Lack of school support

To be told that, when all you want is help and support, there is no worse feeling. I needed more support from friends or other people who witnessed what was happening. This lack of support led me into a two year journey of self harm, anorexia nervosa and bulimia and eventually a few suicide attempts. Bullying is a problem that will live on in our society if adults and the school systems don’t do anything about it and if young people don’t know about the support that’s out there for them.

As the years went on, I began to realise that there was never anything wrong with me. The issue lay with the bullies. I think they were so insecure that they thought the right thing to do was take out their insecurities on someone else. So part of me feels sorry for the bully.

Turning Point

The real turning point for me was when I realised the life I was living wasn’t really a life at all. It wasn’t the life I wanted. I knew deep down that I was a good person and that the issues really lay with the bullies and not me. I was able to tell the difference being mean and just being malicious and making someone’s life hell. I was lucky to have my father who was my rock through all of this. I confided in him about everything because I could not keep it to myself anymore.

He took me under his wing and really protected me. We moved to a different county. Another incident occurred in my new school but I knew what I went through the last time and through the support of my friends at the time I was able to knock it on the head very quickly.

I knew in my heart that through all the bullying I had to tell someone. I waited for the “right time” but can I tell you something? There is no such thing as the right time. What there is is the here and now. When I decided to finally tell my dad about my living nightmare, it happened in a woodies car park. Life is so short and we never really know when our time on earth is up. Why should you waste a day being bullied? Do you deserve it? No. No one on this earth deserves to be bullied.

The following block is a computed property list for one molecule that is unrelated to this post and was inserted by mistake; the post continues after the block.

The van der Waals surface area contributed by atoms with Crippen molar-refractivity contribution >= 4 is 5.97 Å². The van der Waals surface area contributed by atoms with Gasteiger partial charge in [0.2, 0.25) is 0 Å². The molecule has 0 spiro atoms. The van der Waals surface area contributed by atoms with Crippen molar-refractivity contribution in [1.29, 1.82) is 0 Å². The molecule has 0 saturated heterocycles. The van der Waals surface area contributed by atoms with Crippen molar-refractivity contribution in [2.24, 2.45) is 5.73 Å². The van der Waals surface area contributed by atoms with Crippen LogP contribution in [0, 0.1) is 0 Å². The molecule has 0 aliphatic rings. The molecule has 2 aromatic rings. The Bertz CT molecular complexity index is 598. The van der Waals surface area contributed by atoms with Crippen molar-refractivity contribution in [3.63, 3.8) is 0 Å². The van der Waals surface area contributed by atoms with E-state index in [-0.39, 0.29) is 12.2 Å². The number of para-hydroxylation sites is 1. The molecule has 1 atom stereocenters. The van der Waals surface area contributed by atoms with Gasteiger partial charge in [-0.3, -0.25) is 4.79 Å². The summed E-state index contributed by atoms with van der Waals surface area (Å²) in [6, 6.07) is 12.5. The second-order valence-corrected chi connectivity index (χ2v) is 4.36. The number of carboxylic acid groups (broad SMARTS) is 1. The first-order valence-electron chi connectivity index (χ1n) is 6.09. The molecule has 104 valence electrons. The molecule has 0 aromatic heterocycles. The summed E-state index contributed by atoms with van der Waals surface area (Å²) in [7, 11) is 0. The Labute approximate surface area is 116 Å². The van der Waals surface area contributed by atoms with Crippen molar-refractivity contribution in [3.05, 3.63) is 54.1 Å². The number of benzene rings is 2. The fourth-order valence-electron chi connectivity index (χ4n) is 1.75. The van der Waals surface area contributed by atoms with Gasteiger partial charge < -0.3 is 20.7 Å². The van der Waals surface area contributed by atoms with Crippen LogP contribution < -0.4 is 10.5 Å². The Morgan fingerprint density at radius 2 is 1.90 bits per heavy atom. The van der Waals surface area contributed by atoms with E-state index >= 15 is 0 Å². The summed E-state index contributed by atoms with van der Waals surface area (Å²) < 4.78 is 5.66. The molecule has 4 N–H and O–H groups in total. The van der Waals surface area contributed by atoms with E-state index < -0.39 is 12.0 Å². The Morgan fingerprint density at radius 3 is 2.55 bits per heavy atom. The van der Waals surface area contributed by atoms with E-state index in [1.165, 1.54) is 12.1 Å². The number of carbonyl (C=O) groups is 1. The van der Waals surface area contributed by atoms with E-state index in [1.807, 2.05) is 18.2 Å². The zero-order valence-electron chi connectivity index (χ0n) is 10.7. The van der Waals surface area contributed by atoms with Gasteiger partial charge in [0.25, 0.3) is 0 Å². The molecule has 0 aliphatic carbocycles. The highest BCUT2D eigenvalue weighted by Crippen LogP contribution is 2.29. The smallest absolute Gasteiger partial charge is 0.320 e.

It can get better and it does get better. For it to get better it helps to find a person who you trust – a parent, or other family member, a shopkeeper, a friend’s parent, a teacher you like, anyone. Spill your heart out, cry and show your emotions. Once you have done this, all I can say to you is well done, and congratulations because you have finally reached a turning point. If you have not reached that point, just look at my story and realise you’re not alone. You never were. It’s the bully who makes you feel like you’re alone. It’s a mind game. There is a lot of support out there now for bullying, and never be afraid to speak up. It’s nerve wracking but I cannot emphasise how worthwhile it is. You are valid. Your feelings are valid and you should never suffer at the hands of someone else’s insecure ways. You are valid and you deserve the best.

For more information and support, contact:

National Anti Bullying Website

Sticks and Stones